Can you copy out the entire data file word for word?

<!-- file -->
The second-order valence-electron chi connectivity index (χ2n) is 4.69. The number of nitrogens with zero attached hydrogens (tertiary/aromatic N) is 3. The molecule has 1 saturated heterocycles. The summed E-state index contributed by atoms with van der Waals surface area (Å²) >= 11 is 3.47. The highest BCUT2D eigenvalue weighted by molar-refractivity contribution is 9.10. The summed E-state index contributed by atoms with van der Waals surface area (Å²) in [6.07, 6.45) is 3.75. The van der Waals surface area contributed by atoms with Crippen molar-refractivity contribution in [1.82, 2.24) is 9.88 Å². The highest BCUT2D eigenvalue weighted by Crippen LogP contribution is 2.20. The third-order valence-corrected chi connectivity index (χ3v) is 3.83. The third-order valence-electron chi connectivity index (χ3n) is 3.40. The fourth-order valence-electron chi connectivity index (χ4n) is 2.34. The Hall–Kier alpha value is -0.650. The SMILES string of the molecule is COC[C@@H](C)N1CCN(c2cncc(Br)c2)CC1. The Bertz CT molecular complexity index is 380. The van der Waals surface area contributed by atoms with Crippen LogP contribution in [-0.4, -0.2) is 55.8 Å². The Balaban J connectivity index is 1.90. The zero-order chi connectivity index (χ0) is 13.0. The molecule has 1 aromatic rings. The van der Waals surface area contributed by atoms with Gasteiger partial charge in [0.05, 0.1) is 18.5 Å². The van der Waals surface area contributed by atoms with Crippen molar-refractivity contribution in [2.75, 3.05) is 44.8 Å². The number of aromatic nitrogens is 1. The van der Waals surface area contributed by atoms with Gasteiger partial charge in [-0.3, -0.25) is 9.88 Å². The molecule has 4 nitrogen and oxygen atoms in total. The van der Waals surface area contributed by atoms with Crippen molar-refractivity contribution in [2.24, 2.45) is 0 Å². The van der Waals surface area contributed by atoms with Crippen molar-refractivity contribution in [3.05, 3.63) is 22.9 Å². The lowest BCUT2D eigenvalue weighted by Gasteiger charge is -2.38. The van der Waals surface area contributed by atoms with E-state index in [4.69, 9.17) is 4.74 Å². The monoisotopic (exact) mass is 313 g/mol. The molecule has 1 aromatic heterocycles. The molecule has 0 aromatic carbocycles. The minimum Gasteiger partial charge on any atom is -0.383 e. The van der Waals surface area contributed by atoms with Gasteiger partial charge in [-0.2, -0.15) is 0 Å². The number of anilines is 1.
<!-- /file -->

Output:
The second-order valence-electron chi connectivity index (χ2n) is 4.69. The number of nitrogens with zero attached hydrogens (tertiary/aromatic N) is 3. The molecule has 1 saturated heterocycles. The summed E-state index contributed by atoms with van der Waals surface area (Å²) >= 11 is 3.47. The highest BCUT2D eigenvalue weighted by molar-refractivity contribution is 9.10. The summed E-state index contributed by atoms with van der Waals surface area (Å²) in [6.07, 6.45) is 3.75. The van der Waals surface area contributed by atoms with Crippen molar-refractivity contribution in [1.82, 2.24) is 9.88 Å². The highest BCUT2D eigenvalue weighted by Crippen LogP contribution is 2.20. The third-order valence-corrected chi connectivity index (χ3v) is 3.83. The third-order valence-electron chi connectivity index (χ3n) is 3.40. The fourth-order valence-electron chi connectivity index (χ4n) is 2.34. The Hall–Kier alpha value is -0.650. The SMILES string of the molecule is COC[C@@H](C)N1CCN(c2cncc(Br)c2)CC1. The Bertz CT molecular complexity index is 380. The van der Waals surface area contributed by atoms with Crippen LogP contribution in [-0.4, -0.2) is 55.8 Å². The Balaban J connectivity index is 1.90. The zero-order chi connectivity index (χ0) is 13.0. The molecule has 1 aromatic rings. The van der Waals surface area contributed by atoms with Gasteiger partial charge in [0.05, 0.1) is 18.5 Å². The van der Waals surface area contributed by atoms with Crippen molar-refractivity contribution in [2.75, 3.05) is 44.8 Å². The number of aromatic nitrogens is 1. The van der Waals surface area contributed by atoms with Gasteiger partial charge in [-0.3, -0.25) is 9.88 Å². The molecule has 4 nitrogen and oxygen atoms in total. The van der Waals surface area contributed by atoms with Crippen molar-refractivity contribution in [2.24, 2.45) is 0 Å². The van der Waals surface area contributed by atoms with Crippen molar-refractivity contribution in [3.05, 3.63) is 22.9 Å². The lowest BCUT2D eigenvalue weighted by Gasteiger charge is -2.38. The van der Waals surface area contributed by atoms with E-state index in [4.69, 9.17) is 4.74 Å². The monoisotopic (exact) mass is 313 g/mol. The molecule has 1 aromatic heterocycles. The molecule has 0 aromatic carbocycles. The minimum Gasteiger partial charge on any atom is -0.383 e. The van der Waals surface area contributed by atoms with Gasteiger partial charge in [-0.2, -0.15) is 0 Å². The number of anilines is 1.